Back in June, Microsoft announced that it had acquired professional social network LinkedIn for $26.2 billion, instantly making it one of the biggest tech industry deals on record. The news sparked speculation from all sides as to what it might mean - what will Microsoft do with LinkedIn? How will the deal affect the platform? Is LinkedIn really worth $26 billion?
On the last point, LinkedIn clearly holds significant value - after the deal was announced, reports surfaced that Salesforce had actually offered more than the final price tag for the platform. So what can LinkedIn actually provide to Microsoft's product eco-system that would make rivals so keen to keep it out of their hands? A post on the LinkedIn Engineering blog this week may have inadvertently provided some additional insight into how LinkedIn fits into Microsoft's wider process - and the potential value proposition of a combined LinkedIn/Microsoft actually looks very interesting indeed.
In a post titled "Building the LinkedIn Knowledge Graph", Senior LinkedIn Engineering Manager Qi He outlines how the platform has been developing its machine learning capabilities in order to improve their data matching process - a critical element in maximizing the performance of their various products and offerings.
As noted by He:
"...the mappings from members to other entities (e.g., the skills that a member has) are crucial to ad targeting, people search, recruiter search, feed, and business and consumer analytics; the mappings from jobs to other entities (e.g., the skills that a job requires) are driving job recommendations and job search"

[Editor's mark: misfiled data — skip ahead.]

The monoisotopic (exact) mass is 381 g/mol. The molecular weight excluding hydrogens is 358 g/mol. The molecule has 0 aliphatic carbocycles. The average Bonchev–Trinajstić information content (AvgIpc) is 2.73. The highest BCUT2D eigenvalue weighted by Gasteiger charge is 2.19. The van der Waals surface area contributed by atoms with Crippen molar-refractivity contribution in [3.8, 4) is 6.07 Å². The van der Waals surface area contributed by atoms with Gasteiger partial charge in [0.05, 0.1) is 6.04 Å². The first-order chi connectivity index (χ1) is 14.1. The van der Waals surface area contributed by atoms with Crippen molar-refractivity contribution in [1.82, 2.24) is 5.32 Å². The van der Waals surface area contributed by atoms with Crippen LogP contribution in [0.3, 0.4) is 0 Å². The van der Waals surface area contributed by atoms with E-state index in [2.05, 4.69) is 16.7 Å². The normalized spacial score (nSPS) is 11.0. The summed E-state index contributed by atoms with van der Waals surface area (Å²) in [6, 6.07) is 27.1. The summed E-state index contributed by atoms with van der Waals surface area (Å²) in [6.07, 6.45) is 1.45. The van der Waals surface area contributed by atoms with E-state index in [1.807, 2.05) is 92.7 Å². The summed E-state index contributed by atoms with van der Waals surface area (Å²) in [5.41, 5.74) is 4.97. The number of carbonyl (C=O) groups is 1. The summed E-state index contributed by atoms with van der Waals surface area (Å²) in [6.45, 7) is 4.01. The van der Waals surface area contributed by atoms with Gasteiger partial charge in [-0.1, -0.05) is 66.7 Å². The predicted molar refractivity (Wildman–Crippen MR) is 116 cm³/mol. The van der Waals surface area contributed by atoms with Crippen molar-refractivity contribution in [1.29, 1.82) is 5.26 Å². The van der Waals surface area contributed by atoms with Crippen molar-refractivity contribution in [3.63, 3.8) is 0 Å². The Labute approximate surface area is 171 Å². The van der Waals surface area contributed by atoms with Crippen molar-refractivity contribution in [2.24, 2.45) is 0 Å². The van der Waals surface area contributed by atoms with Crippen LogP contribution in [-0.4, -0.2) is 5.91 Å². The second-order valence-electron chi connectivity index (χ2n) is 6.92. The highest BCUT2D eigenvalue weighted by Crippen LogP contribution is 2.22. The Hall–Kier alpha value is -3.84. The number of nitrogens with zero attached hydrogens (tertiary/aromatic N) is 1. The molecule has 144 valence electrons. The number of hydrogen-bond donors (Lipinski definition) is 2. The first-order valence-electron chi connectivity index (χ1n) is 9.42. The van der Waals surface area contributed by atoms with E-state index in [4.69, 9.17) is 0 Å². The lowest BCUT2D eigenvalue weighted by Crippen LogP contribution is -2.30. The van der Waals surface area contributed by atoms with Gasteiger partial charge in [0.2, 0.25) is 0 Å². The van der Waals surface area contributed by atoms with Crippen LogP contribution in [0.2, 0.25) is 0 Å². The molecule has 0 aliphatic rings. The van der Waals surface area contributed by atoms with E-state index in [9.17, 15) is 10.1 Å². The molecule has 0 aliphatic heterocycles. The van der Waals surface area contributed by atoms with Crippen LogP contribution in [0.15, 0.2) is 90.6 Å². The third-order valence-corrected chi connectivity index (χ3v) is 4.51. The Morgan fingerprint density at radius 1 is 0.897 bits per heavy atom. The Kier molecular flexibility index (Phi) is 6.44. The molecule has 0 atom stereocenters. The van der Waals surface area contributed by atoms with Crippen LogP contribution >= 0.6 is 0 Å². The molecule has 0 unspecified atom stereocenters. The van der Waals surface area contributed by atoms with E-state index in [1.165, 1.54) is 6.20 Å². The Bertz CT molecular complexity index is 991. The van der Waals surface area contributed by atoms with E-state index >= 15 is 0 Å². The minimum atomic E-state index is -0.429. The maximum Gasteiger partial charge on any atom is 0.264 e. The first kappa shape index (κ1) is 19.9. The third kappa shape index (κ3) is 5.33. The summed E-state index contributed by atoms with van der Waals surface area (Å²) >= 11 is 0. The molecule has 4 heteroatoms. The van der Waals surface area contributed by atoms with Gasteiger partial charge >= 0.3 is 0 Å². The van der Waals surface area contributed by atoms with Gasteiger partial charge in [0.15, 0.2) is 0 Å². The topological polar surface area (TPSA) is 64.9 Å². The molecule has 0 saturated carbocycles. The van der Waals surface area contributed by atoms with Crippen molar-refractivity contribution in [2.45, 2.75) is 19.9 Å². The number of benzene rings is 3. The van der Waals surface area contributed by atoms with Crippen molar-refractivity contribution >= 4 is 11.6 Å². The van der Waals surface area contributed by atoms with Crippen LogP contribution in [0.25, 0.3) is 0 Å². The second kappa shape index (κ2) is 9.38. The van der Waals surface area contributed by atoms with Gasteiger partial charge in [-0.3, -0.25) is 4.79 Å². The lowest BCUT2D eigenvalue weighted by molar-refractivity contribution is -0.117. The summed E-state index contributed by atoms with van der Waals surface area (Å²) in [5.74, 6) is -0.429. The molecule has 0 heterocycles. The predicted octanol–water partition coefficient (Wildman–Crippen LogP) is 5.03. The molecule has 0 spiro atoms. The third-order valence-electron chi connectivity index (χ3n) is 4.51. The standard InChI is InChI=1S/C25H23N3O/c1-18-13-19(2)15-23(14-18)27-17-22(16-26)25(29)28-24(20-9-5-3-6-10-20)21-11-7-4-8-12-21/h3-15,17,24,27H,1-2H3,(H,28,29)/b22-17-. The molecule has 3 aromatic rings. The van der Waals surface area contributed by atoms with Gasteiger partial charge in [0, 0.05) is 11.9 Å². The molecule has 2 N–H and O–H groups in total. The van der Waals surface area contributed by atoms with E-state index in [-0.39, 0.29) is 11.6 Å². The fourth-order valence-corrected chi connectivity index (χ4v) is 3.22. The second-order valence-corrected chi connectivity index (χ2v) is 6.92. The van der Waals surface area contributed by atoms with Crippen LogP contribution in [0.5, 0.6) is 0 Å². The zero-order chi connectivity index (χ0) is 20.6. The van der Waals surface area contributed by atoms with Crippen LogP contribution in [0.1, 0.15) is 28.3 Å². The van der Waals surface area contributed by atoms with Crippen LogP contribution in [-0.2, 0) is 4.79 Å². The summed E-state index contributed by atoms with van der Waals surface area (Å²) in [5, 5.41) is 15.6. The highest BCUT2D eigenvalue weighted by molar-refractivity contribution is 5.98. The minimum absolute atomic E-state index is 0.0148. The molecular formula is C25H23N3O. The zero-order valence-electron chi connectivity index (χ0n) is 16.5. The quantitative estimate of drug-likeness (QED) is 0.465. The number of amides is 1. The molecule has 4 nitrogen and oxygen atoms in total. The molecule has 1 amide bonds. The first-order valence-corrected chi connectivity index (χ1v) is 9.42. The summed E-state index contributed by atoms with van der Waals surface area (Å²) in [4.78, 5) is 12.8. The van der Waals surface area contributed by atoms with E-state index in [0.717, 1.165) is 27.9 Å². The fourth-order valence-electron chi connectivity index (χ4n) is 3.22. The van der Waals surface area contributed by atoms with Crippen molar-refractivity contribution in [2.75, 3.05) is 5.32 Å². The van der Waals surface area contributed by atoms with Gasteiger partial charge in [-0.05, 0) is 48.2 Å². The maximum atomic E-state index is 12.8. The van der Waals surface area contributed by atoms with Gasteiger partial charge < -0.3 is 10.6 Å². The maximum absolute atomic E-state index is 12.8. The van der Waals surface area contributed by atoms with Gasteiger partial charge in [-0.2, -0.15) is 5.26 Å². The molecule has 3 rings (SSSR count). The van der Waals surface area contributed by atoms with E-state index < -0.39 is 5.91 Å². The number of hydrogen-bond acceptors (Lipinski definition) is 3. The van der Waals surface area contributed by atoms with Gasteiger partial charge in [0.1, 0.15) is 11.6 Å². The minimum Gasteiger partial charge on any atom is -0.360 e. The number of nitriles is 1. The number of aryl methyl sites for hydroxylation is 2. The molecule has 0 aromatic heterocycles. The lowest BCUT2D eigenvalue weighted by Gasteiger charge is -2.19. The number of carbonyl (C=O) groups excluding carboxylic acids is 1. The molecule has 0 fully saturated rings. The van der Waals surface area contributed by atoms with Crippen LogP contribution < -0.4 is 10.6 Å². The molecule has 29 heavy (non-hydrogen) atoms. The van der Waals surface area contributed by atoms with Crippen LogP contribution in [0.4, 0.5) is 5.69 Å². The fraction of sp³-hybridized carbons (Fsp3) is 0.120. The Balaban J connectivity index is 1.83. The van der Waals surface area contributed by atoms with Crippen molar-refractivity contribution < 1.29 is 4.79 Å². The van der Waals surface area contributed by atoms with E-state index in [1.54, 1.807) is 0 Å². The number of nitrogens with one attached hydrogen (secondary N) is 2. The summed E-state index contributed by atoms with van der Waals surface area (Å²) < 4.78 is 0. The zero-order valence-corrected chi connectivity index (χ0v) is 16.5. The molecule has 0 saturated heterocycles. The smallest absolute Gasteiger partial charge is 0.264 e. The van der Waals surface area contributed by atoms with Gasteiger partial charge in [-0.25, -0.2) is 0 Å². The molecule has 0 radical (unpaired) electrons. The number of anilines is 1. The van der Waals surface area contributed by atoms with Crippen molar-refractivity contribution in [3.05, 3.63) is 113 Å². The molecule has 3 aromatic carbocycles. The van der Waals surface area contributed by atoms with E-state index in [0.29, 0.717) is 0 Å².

Because of this, LinkedIn need to do all they can to ensure their data matching is accurate, which can be difficult when most of the information submitted to their graph is entered manually by users. That process inevitably leads to errors - as an example, He highlights the company page of a small design firm called "uber" which has 1-10 employees.
As you can see, despite this company only employing 10 or less people, 96 LinkedIn members have signaled that they work there, most of whom have mistakenly selected "uber" as where they work, as opposed to "Uber", the online transportation network company.
To lessen the impact of such errors, LinkedIn has developed AI systems that are able to infer relationships within the graph based on additional context.
For example, this LinkedIn user has listed things like "Distributed Systems," "Hadoop," and "Scalability," as skills. Based on LinkedIn's vast database, the system's able to infer other, closely related skills that this person is a match for, then use those in subsequent on-platform matching.
The research highlights the ongoing evolution of LinkedIn's data models, and how they're utilizing their constantly expanding professional database to make more intelligent and accurate predictions.
And that database is already a huge resource: